photo of a cup of tea with lemon
Beneficial antioxidants called flavonoinds, found in foods like tea and citrus have anti-cancer properties

Citrus fruits, tea offer protection against ovarian cancer

3 November, 2014

Natural Health News — Tea and citrus fruits and juices are associated with a lower risk of developing ovarian cancer, according to new data.

The research published in the American Journal of Clinical Nutrition reveals that women who consume foods containing flavonols and flavanones (both subclasses of dietary flavonoids) significantly decrease their risk of developing epithelial ovarian cancer, the fifth-leading cause of cancer death among women.

The research team from the University of East Anglia (UEA) in the UK, studied the dietary habits of 171,940 women aged between 25 and 55 for more than three decades.

The team found that those who consumed food and drinks high in flavonols (found in tea, red wine, apples and grapes) and flavanones (found in citrus fruit and juices) were less likely to develop the disease.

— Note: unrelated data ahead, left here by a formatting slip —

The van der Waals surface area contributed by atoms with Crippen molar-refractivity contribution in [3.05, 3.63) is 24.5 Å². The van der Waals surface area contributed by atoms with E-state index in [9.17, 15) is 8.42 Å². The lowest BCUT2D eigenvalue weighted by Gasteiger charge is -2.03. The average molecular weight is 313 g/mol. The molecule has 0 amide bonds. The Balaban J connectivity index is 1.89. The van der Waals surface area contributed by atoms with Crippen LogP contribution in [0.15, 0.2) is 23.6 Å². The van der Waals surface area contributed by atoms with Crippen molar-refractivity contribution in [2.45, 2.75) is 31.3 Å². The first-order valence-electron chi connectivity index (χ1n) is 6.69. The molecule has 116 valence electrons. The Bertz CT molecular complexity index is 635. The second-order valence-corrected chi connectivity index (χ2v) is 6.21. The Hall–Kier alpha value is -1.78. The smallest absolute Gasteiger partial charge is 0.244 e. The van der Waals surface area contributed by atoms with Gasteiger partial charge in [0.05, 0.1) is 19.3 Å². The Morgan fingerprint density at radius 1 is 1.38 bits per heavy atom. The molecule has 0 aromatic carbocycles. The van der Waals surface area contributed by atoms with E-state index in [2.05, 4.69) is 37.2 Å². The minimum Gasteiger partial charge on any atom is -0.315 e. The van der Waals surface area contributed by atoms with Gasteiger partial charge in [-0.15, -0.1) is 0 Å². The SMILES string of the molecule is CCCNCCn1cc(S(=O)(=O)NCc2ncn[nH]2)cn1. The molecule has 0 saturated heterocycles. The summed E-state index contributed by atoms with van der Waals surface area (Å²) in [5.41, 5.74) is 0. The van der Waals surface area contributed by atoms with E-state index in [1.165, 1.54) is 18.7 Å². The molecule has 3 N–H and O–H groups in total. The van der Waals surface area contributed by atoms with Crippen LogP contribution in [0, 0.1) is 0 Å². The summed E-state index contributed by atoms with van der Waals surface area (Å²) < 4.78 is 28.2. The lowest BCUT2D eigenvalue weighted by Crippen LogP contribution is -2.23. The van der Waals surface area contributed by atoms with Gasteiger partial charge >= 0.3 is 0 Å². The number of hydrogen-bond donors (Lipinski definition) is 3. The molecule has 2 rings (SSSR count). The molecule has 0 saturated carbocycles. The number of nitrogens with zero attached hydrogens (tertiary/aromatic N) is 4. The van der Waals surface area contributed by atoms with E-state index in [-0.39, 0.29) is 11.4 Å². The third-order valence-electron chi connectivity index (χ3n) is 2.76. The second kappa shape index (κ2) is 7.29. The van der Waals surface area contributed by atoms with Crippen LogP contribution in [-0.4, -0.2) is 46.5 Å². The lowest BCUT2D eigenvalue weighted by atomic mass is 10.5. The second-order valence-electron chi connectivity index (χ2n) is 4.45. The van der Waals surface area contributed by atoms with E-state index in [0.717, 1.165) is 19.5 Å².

Ovarian cancer affects more than 6,500 women in the UK each year. In the United States, about 20,000 women are diagnosed with ovarian cancer each year.

Prof Aedin Cassidy, from the Department of Nutrition at UEA’s Norwich Medical School, led the study. She said: “This is the first large-scale study looking into whether habitual intake of different flavonoids can reduce the risk of epithelial ovarian cancer.

Lowering risk by a third

“We found that women who consume foods high in two sub-groups of powerful substances called flavonoids — flavonols and flavanones — had a significantly lower risk of developing epithelial ovarian cancer.

“The main sources of these compounds include tea and citrus fruits and juices, which are readily incorporated into the diet, suggesting that simple changes in food intake could have an impact on reducing ovarian cancer risk.

“In particular, just a couple of cups of black tea every day was associated with a 31% reduction in risk.”

The research was the first to comprehensively examine the six major flavonoid subclasses present in the normal diet with ovarian cancer risk, and the first to investigate the impact of polymers and anthocyanins.

More benefits

Earlier research has shown benefits for men too. In one study of 1900 men plant-based foods and beverages, such as fruits, vegetables, herbs and tea, into the diet may offer some protection against aggressive prostate cancer. Researchers at   found that those  with the highest total intake of flavonoids had a 25% lower risk for aggressive prostate cancer compared with those men with the lowest flavonoid intake.

Other research shows that a flavonoid-rich diet (from vegetables and fruits) can also lower risk of colon and breast cancers too.